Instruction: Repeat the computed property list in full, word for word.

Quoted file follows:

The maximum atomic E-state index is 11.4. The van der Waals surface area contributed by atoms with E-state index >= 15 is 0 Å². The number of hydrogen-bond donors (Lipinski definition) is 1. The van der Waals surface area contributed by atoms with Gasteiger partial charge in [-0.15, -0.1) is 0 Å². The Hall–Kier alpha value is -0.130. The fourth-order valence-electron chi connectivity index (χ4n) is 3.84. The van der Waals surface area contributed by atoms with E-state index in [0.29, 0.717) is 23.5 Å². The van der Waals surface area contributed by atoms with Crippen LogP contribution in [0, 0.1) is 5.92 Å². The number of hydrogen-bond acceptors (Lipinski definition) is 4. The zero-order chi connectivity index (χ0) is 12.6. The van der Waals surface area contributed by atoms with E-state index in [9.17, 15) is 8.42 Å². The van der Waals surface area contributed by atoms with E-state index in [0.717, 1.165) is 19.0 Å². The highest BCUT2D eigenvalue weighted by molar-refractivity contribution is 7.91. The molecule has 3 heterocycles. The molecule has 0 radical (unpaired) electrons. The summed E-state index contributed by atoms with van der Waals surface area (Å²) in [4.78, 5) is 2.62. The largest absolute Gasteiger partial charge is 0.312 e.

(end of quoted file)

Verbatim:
The maximum atomic E-state index is 11.4. The van der Waals surface area contributed by atoms with E-state index >= 15 is 0 Å². The number of hydrogen-bond donors (Lipinski definition) is 1. The van der Waals surface area contributed by atoms with Gasteiger partial charge in [-0.15, -0.1) is 0 Å². The Hall–Kier alpha value is -0.130. The fourth-order valence-electron chi connectivity index (χ4n) is 3.84. The van der Waals surface area contributed by atoms with E-state index in [0.29, 0.717) is 23.5 Å². The van der Waals surface area contributed by atoms with Crippen LogP contribution in [0, 0.1) is 5.92 Å². The number of hydrogen-bond acceptors (Lipinski definition) is 4. The zero-order chi connectivity index (χ0) is 12.6. The van der Waals surface area contributed by atoms with E-state index in [9.17, 15) is 8.42 Å². The van der Waals surface area contributed by atoms with E-state index in [0.717, 1.165) is 19.0 Å². The highest BCUT2D eigenvalue weighted by molar-refractivity contribution is 7.91. The molecule has 3 heterocycles. The molecule has 0 radical (unpaired) electrons. The summed E-state index contributed by atoms with van der Waals surface area (Å²) in [4.78, 5) is 2.62. The largest absolute Gasteiger partial charge is 0.312 e.